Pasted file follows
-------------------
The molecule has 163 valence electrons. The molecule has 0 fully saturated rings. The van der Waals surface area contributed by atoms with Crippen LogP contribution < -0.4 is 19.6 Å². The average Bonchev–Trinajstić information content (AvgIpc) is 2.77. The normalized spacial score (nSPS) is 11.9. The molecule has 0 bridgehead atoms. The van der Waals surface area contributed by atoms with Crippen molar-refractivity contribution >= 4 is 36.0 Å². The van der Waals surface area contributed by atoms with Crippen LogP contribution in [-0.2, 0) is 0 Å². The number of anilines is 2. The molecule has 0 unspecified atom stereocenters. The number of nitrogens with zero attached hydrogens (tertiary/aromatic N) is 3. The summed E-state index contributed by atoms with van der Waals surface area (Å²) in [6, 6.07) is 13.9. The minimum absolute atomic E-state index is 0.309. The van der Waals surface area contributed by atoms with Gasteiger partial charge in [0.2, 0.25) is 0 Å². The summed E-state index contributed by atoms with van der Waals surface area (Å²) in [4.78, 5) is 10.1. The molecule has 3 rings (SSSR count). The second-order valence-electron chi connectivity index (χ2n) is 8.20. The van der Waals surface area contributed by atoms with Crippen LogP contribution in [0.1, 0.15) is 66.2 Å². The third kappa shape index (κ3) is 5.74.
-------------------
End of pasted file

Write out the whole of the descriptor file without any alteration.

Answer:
The molecule has 163 valence electrons. The molecule has 0 fully saturated rings. The van der Waals surface area contributed by atoms with Crippen LogP contribution < -0.4 is 19.6 Å². The average Bonchev–Trinajstić information content (AvgIpc) is 2.77. The normalized spacial score (nSPS) is 11.9. The molecule has 0 bridgehead atoms. The van der Waals surface area contributed by atoms with Crippen molar-refractivity contribution >= 4 is 36.0 Å². The van der Waals surface area contributed by atoms with Crippen LogP contribution in [-0.2, 0) is 0 Å². The number of anilines is 2. The molecule has 0 unspecified atom stereocenters. The number of nitrogens with zero attached hydrogens (tertiary/aromatic N) is 3. The summed E-state index contributed by atoms with van der Waals surface area (Å²) in [6, 6.07) is 13.9. The minimum absolute atomic E-state index is 0.309. The van der Waals surface area contributed by atoms with Gasteiger partial charge in [0.2, 0.25) is 0 Å². The summed E-state index contributed by atoms with van der Waals surface area (Å²) in [4.78, 5) is 10.1. The molecule has 3 rings (SSSR count). The second-order valence-electron chi connectivity index (χ2n) is 8.20. The van der Waals surface area contributed by atoms with Crippen LogP contribution in [0.1, 0.15) is 66.2 Å². The third kappa shape index (κ3) is 5.74.